I’ve never flown a drone before, so of course I crashed the GoPro Karma. Okay, "crashed" might be a strong word for it — I broke a rotor when I landed the quadcopter too close to a rock. Other than that, my first flight was a blast.
GoPro’s been teasing Karma since May of 2015, and the no-longer-just-an-action-camera company finally unveiled the drone this morning during an event at Squaw Valley Ski Resort in California. After the event ended, I headed up to the top of one of the mountains here to test the thing out.
GoPro’s biggest selling point with Karma is how easy it is to use. And for the most part, it’s right. The drone has auto-takeoff and landing modes, an "easy" flight mode, and some semi-autonomous modes. (There’s a cable-cam mode, where you can set two points and have Karma travel in a line between them. There’s a version of that where Karma will tilt the camera up as it travels. There’s a "dronie" mode, where the camera will start on you and zoom up into the sky. And there’s an "orbital" mode, where the camera will stay locked on you while Karma loops around you.) Unfortunately, Karma does not offer a "follow" mode that locks onto you as you pedal down a mountain, kite across a lake, or snowboard down a slope — and that's surprising from a company that's become synonymous with self-recording adventure.
Since I only had a few minutes to fly it, I decided to go full manual.
Karma isn't foolproof, and I'm a fool
There’s a GPS unit in the drone itself, as well as in the clamshell controller, so Karma does a really good job of hovering in place when you’re not sending it flight commands. This was no easy feat — we were 10,000 feet up, and there were wind gusts of at least 10–20 miles per hour.
Flying it was easy, too, and that’s in large part due to the controller. To me, a rookie, it’s severely uncomplicated in the best way. On the bottom half you have the two standard joysticks you’d expect on a drone — the left controls altitude and yaw, or the direction the drone faces, and the right controls pitch and roll, the movements that tilt the drone so it can fly in different directions.
Between the two joysticks are two buttons: one to start and stop Karma’s motors, and one for the automatic landing. And on the shoulders of the controller — think where the triggers would be on a gamepad — are a button for recording and a wheel that lets you tilt the drone’s camera.
On the top half of the controller is a touchscreen LCD, where you can manage settings, change modes, and watch a live view of what the drone is seeing. I had Karma about 300 feet above me and at least 500 feet away from me and the video never cut out. The image looks great, and the screen was bright enough for me to see, even at high noon. (The controller has about two hours of battery life, by the way, and in a pinch you can charge the controller from a spare Karma battery.)
The controller is dead simple and fun
Of course, Karma’s battery only lasts about 20 minutes (extra batteries will run about $100–$150) and this is displayed in a bar that stretches across the top of the LCD. As it shrinks, it goes from green to orange to red, and Karma will start to return to its takeoff spot once you’re under about four minutes of remaining flight time. (You can cancel this and take control back, but inevitably the drone will land itself if it is too close to running out of battery.)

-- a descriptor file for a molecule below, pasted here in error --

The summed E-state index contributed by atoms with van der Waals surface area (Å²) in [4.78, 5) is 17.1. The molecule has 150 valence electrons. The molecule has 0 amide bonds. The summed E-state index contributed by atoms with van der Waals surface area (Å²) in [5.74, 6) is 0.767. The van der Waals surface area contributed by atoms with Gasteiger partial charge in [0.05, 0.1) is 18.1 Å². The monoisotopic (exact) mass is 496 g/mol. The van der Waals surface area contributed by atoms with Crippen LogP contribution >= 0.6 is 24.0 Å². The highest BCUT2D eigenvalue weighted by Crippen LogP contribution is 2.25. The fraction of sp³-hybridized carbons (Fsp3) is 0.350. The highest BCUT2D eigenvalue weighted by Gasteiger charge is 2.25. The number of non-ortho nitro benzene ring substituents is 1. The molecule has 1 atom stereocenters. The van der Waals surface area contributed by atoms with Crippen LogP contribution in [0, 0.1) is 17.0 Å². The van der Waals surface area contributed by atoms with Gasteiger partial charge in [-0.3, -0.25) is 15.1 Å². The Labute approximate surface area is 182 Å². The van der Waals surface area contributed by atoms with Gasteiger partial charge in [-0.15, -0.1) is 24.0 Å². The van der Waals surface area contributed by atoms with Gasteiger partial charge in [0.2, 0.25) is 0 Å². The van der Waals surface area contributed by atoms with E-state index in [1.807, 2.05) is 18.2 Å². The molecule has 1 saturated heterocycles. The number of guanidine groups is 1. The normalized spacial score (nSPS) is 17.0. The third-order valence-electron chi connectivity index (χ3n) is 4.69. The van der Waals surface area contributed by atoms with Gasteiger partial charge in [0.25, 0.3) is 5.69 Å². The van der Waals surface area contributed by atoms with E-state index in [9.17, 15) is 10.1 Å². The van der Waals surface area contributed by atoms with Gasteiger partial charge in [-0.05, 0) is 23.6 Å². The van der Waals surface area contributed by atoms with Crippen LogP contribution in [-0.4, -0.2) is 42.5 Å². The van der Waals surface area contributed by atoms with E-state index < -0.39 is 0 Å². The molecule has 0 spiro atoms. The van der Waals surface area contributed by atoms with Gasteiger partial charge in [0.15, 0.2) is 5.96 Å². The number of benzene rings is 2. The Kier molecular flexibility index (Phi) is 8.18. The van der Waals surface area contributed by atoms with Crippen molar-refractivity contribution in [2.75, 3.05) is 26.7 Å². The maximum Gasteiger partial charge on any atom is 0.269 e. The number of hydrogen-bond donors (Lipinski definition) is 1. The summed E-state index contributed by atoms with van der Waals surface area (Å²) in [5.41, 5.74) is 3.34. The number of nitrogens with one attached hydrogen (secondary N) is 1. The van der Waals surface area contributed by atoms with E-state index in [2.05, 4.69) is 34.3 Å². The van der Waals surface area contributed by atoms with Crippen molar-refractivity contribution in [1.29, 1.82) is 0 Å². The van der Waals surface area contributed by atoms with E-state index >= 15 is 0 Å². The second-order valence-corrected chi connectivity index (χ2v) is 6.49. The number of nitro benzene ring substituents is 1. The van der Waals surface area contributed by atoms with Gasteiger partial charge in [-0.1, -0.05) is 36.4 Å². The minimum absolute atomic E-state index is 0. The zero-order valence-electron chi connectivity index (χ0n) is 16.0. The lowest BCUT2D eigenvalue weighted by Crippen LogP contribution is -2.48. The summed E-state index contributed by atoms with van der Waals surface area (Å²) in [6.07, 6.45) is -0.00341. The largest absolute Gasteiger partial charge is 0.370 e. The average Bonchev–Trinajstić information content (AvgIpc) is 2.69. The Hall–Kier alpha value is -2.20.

My flight was going smoothly, even with all the wind. I zoomed Karma out over the ravine in front of me, and even tried to pull off some cinematic tilts and pans while I was flying. So by the time the drone’s battery had four minutes left, I felt confident enough to try to land the thing myself. I got it back within about 50 feet from me, but I was lowering it too fast. Before I could tap the auto-landing button, the drone set itself on the ground right next to a rock. Karma only stands about three inches off the ground, so the rotor clipped the rock. Oops.
So I got a little cocky. I won’t be the last. With Karma, GoPro is getting into a product category that is inherently more dangerous than a camera, one that’s even regulated by the government. There are going to be accidents with Karma, especially because it doesn’t have any sense-and-avoid capabilities.
Otherwise, it really did feel easy to use. And I’ve spent the rest of the day wanting to get my hands on that controller again.
The other big part of Karma’s approachability is the size and modularity — Karma even comes with a backpack carrying case. The four arms fold against the side, and the landing gear underneath folds up as well. When everything is compacted it only takes up about a foot and a half of space. GoPro says those arms can be swapped out pretty easily if you break one, and — take it from me — the same is true for the rotors, which snap and spin on in just a few seconds. (You get a set of spares when you buy Karma.)
Karma's not just one product
The coolest thing about Karma other than the actual flying is that the three-axis gimbal that stabilizes the camera can be removed and attached to a handheld mount. This turns your GoPro into something like the DJI Osmo, and save for Karma, it was the thing I had the most fun playing with today. The handheld mount has a battery in it that powers the gimbal and also charges your GoPro, too.
Karma will cost $799 when it goes on sale in late October, but the real killer selling point for GoPro will probably be the bundles. You can get a Karma and a Hero 5 Black for $1,099, or a Karma and a Hero 5 Session for $999 — a $100 savings in either case. That’s a drone, a handheld stabilizer, and a camera all in one bundle. It’s too early to say just how well Karma stacks up against the likes of drones like the DJI Phantom 4, or how far GoPro’s "easy to use" claims really stretch. But when you consider GoPro’s massive retail presence, and the apparent value of those bundles, it’s easy to see how they’ll compete.